Clause 7.1.1 stated that, “The Employer shall be entitled upon giving the Contractor 14 days’ written notice of its intention to do so, to assign the benefit of this contract by absolute assignment to any person (save any to whom the Contractor makes reasonable objection in writing before the expiry of the said period of 14 days) and in this contract the term “Employer” shall be construed accordingly.”

Clause 7.1.1, therefore, allowed the original Employer to assign the benefit of the contract to any person before or after practical completion, but only upon giving notice to the Contractor, Shepherd, who was able to make a reasonable objection.

Clause 7.2 stated that, “…in the event of transfer by the Employer of his freehold or leasehold interest in or of a grant by the Employer of a leasehold interest in the whole of the premises comprising the Works or (if the Contract Particulars so state) any Section, the Employer may at any time after practical completion of the works or of the relevant Section grant or assign to any such transferee or lessee the right to bring proceedings in the name of the Employer (whether by arbitration or litigation whichever applies under this Contract) to enforce any of the terms of this Contract made for the benefit of the Employer …..”.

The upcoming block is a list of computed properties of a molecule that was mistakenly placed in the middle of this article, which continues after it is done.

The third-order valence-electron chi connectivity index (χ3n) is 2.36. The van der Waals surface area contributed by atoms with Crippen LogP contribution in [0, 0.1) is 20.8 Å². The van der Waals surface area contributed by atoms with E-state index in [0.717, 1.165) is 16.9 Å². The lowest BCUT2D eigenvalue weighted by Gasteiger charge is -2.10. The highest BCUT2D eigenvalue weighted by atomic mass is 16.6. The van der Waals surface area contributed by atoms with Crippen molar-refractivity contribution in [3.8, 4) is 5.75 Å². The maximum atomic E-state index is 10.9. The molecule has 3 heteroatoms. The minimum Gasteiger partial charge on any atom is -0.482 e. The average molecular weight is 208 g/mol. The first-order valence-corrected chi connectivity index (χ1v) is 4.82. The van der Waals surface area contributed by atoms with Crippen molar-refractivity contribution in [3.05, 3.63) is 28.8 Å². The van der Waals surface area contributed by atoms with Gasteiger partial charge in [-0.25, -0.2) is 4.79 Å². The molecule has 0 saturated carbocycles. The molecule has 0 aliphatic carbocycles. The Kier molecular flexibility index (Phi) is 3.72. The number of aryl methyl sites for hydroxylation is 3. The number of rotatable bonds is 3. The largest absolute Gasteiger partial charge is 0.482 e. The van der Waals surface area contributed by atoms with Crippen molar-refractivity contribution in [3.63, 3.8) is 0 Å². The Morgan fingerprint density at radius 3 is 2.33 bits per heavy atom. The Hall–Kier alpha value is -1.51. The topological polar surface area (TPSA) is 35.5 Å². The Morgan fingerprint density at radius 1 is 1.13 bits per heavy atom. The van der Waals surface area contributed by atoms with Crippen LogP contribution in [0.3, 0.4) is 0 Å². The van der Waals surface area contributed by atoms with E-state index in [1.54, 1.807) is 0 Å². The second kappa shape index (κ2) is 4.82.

Clause 7.2 provides for an exception to the requirement for notice and implied consent under Clause 7.1.1: after practical completion of the works and in the event of the original Employer transferring their freehold or leasehold interest in the premises, the Employer could grant or assign to that transferee or lessee the right to bring proceedings in the name of the Employer without notice to or consent from the Contractor.

No notice of the assignment to Aviva had been given. It was accepted that they could not rely on Clause 7.1.1. The question for Jefford J was whether they could, instead, rely on Clause 7.2.

The answer to this turned on its correct interpretation. For a number of reasons, it was held that the assignment was ineffective and that Aviva therefore did not have a claim against Shepherd. The main point for Jefford J was that the reference to ‘the Employer’ in Clause 7.2 was held to be to the original employer. The transfer of the freehold to Aviva was not from Camstead, but from a subsequent transferee. Clause 7.2 did not encompass a transfer from that first transferee to a second onward purchaser. That was enough to dispose of the claim. Jefford J then went on to hold that, in any case, all that Clause 7.2 allowed to be assigned was the right to bring proceedings in Camstead’s name, as opposed to bringing them in the Aviva claimants’ own name.